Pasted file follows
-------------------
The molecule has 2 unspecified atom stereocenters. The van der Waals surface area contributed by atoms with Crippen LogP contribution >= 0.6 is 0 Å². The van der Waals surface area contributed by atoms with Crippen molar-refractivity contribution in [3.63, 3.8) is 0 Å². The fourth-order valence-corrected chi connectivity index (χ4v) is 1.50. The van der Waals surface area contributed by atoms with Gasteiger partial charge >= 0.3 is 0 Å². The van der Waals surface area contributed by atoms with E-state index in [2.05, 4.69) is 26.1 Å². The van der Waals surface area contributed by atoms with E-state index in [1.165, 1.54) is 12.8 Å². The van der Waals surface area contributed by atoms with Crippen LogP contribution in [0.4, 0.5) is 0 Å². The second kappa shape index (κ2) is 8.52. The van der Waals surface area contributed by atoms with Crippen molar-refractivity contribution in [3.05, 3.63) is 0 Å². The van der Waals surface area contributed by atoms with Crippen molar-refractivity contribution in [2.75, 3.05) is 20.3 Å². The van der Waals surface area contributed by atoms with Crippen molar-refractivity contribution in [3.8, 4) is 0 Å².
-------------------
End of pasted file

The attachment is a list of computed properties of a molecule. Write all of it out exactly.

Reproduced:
The molecule has 2 unspecified atom stereocenters. The van der Waals surface area contributed by atoms with Crippen LogP contribution >= 0.6 is 0 Å². The van der Waals surface area contributed by atoms with Crippen molar-refractivity contribution in [3.63, 3.8) is 0 Å². The fourth-order valence-corrected chi connectivity index (χ4v) is 1.50. The van der Waals surface area contributed by atoms with Gasteiger partial charge >= 0.3 is 0 Å². The van der Waals surface area contributed by atoms with E-state index in [2.05, 4.69) is 26.1 Å². The van der Waals surface area contributed by atoms with E-state index in [1.165, 1.54) is 12.8 Å². The van der Waals surface area contributed by atoms with Crippen LogP contribution in [0.4, 0.5) is 0 Å². The second kappa shape index (κ2) is 8.52. The van der Waals surface area contributed by atoms with Crippen molar-refractivity contribution in [3.05, 3.63) is 0 Å². The van der Waals surface area contributed by atoms with Crippen molar-refractivity contribution in [2.75, 3.05) is 20.3 Å². The van der Waals surface area contributed by atoms with Crippen molar-refractivity contribution in [3.8, 4) is 0 Å².